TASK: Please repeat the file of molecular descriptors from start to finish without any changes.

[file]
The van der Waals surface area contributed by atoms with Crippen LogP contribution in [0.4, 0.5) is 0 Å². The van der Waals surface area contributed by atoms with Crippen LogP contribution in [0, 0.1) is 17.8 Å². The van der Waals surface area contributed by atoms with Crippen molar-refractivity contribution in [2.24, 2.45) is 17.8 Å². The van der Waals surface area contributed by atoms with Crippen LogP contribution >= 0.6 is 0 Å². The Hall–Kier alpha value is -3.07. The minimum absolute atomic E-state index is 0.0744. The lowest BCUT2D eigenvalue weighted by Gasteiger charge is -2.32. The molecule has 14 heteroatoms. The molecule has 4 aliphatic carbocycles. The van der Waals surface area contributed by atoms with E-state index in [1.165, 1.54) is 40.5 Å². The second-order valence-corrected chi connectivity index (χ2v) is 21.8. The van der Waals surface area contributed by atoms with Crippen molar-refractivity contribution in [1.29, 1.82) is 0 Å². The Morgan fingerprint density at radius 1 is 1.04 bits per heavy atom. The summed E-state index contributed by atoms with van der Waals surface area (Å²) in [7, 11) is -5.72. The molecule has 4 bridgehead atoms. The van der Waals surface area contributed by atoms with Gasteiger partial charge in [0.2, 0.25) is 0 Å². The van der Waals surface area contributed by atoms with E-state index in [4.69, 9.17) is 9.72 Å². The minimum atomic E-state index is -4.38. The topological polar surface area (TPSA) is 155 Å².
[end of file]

The van der Waals surface area contributed by atoms with Crippen LogP contribution in [0.4, 0.5) is 0 Å². The van der Waals surface area contributed by atoms with Crippen LogP contribution in [0, 0.1) is 17.8 Å². The van der Waals surface area contributed by atoms with Crippen molar-refractivity contribution in [2.24, 2.45) is 17.8 Å². The van der Waals surface area contributed by atoms with Crippen LogP contribution >= 0.6 is 0 Å². The Hall–Kier alpha value is -3.07. The minimum absolute atomic E-state index is 0.0744. The lowest BCUT2D eigenvalue weighted by Gasteiger charge is -2.32. The molecule has 14 heteroatoms. The molecule has 4 aliphatic carbocycles. The van der Waals surface area contributed by atoms with E-state index in [1.165, 1.54) is 40.5 Å². The second-order valence-corrected chi connectivity index (χ2v) is 21.8. The van der Waals surface area contributed by atoms with Crippen molar-refractivity contribution in [1.29, 1.82) is 0 Å². The Morgan fingerprint density at radius 1 is 1.04 bits per heavy atom. The summed E-state index contributed by atoms with van der Waals surface area (Å²) in [7, 11) is -5.72. The molecule has 4 bridgehead atoms. The van der Waals surface area contributed by atoms with Gasteiger partial charge in [0.2, 0.25) is 0 Å². The van der Waals surface area contributed by atoms with E-state index in [4.69, 9.17) is 9.72 Å². The minimum atomic E-state index is -4.38. The topological polar surface area (TPSA) is 155 Å².